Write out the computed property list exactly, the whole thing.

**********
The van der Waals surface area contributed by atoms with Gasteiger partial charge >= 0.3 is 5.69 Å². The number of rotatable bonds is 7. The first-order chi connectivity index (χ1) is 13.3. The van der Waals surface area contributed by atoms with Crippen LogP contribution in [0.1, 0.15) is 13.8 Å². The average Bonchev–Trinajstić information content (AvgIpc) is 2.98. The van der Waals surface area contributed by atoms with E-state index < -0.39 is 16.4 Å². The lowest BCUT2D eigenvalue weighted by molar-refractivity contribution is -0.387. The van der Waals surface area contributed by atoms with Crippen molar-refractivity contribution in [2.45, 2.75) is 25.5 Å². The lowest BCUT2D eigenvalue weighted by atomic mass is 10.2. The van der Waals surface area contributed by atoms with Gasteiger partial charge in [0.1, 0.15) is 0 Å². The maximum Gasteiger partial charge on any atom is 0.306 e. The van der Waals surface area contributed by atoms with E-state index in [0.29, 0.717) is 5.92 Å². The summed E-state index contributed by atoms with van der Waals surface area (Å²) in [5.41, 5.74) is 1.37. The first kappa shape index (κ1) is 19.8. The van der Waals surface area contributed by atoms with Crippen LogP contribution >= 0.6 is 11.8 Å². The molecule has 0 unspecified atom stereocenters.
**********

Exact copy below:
The van der Waals surface area contributed by atoms with Gasteiger partial charge >= 0.3 is 5.69 Å². The number of rotatable bonds is 7. The first-order chi connectivity index (χ1) is 13.3. The van der Waals surface area contributed by atoms with Crippen LogP contribution in [0.1, 0.15) is 13.8 Å². The average Bonchev–Trinajstić information content (AvgIpc) is 2.98. The van der Waals surface area contributed by atoms with E-state index < -0.39 is 16.4 Å². The lowest BCUT2D eigenvalue weighted by molar-refractivity contribution is -0.387. The van der Waals surface area contributed by atoms with Crippen molar-refractivity contribution in [2.45, 2.75) is 25.5 Å². The lowest BCUT2D eigenvalue weighted by atomic mass is 10.2. The van der Waals surface area contributed by atoms with Gasteiger partial charge in [0.1, 0.15) is 0 Å². The maximum Gasteiger partial charge on any atom is 0.306 e. The van der Waals surface area contributed by atoms with E-state index in [0.29, 0.717) is 5.92 Å². The summed E-state index contributed by atoms with van der Waals surface area (Å²) in [5.41, 5.74) is 1.37. The first kappa shape index (κ1) is 19.8. The van der Waals surface area contributed by atoms with Crippen LogP contribution >= 0.6 is 11.8 Å². The molecule has 0 unspecified atom stereocenters.